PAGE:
Instagram is creating image envy and they’re doing it with stuff like 0-sized models in diet tea ads, and I totally understand that image envy. I live by a college and every time a shirtless 20-year old male college student jogs by my apartment, I just want to shout from my second-story window, “I hope you get hit by a bus, you flat-stomach fuck! It’s not fair! Why? Why?” And then I eat a bunch of bacon and ice cream.
Instagram is creating these filters. The more you see these ads creating body shaming and image envy, the more your friends see them…and the more your friends see them, the more you see them. The next thing you know, you’re scrolling through Instagram crying while inhaling two pounds of bacon and a gallon of chunky fudge ice cream. I know I do that and I’m not a teenage girl (but I do think Taylor Swift is the shiznit. I’m so old, I still say “shiznit” I bet will.i.am still says “shiznit”. I just made Andréa, my copy editor, look up “will.i.am”. A few days ago, I introduced her to the word “strange” as a noun).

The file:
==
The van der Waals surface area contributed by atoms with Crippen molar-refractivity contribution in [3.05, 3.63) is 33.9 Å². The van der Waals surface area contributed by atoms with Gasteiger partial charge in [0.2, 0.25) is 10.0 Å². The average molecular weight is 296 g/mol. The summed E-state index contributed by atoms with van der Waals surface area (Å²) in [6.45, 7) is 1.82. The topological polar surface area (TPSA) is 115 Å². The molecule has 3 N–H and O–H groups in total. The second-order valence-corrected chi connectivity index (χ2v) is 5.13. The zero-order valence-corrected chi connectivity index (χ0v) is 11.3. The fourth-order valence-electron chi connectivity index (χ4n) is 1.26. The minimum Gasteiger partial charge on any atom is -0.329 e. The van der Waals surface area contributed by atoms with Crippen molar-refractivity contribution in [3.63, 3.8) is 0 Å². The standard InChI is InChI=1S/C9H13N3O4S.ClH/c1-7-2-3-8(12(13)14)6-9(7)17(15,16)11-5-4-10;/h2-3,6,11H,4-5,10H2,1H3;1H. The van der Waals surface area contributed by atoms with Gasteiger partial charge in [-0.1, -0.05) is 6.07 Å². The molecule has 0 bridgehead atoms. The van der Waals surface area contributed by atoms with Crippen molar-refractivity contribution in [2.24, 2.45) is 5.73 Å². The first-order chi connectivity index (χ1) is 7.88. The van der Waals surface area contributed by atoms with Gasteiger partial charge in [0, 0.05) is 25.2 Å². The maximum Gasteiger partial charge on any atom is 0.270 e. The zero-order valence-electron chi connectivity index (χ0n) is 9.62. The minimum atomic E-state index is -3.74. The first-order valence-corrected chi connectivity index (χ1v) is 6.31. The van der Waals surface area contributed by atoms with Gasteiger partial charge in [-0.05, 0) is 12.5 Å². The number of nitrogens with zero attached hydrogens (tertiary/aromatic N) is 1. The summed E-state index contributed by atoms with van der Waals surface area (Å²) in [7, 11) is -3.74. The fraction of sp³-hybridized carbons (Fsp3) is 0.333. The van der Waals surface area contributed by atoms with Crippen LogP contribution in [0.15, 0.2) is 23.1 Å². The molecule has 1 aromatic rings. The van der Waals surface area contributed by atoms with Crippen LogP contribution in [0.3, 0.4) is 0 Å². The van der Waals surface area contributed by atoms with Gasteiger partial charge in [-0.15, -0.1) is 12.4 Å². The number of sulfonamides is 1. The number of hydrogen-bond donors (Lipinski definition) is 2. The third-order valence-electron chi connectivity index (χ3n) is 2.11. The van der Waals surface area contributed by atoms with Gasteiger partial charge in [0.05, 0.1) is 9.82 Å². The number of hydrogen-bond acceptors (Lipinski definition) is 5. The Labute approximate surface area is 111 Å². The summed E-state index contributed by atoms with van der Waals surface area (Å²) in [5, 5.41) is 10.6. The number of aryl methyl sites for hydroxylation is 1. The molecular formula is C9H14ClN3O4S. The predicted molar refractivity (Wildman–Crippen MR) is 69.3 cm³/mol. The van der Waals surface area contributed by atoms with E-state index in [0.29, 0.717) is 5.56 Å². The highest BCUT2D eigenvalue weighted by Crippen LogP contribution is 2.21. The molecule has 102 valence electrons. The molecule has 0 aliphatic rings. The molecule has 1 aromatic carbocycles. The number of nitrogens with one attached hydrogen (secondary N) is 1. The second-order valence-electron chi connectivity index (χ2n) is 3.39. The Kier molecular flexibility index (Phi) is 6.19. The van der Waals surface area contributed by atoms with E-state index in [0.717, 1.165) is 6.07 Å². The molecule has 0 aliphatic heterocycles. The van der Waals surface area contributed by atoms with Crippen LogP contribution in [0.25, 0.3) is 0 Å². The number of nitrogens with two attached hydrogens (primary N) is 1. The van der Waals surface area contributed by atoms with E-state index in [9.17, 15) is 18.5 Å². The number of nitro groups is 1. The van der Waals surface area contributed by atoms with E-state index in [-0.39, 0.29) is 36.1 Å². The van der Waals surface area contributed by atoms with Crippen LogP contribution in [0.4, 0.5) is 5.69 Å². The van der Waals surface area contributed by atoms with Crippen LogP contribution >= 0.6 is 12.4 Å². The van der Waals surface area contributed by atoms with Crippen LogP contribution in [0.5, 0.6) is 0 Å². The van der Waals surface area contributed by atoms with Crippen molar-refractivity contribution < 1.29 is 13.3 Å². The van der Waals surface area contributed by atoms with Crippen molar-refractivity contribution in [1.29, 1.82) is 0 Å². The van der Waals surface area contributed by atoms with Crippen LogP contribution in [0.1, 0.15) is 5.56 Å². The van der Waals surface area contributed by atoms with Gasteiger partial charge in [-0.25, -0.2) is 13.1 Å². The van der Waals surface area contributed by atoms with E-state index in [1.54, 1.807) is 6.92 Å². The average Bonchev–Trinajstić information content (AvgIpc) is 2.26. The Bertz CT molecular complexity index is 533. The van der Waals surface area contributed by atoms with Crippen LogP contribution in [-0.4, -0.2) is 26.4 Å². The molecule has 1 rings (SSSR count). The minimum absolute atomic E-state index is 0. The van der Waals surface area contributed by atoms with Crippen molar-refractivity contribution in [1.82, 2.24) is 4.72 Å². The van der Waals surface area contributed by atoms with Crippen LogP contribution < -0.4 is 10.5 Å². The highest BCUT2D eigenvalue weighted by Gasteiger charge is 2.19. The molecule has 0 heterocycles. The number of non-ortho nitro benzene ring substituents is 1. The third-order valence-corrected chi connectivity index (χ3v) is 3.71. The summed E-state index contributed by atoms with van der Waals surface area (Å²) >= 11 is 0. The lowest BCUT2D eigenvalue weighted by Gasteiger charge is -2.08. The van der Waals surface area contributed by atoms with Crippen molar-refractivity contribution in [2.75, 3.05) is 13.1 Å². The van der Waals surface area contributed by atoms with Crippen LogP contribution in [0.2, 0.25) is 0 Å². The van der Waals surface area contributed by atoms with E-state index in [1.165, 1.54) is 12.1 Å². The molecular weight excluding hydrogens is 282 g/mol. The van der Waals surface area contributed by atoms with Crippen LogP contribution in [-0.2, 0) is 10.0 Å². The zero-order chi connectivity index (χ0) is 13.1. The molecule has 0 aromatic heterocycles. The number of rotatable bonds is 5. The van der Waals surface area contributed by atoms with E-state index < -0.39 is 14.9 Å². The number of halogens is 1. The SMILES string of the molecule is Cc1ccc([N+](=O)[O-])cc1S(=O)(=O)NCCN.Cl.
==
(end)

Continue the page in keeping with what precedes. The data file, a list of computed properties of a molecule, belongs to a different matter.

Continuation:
The slide decks Facebook created to study this details how teens spiral on Instagram, compared the experience of falling down one of these toxic rabbit holes to the stages of grief. The rabbit holes that lead to one another are bargaining, insecurity, self-described dysmorphia, anger, paralysis, and withdrawal. The main thing that creates these rabbit holes is stalking other people’s rabbit holes. Don’t stalk people’s holes, people. Taylor Swift has probably written some songs about this.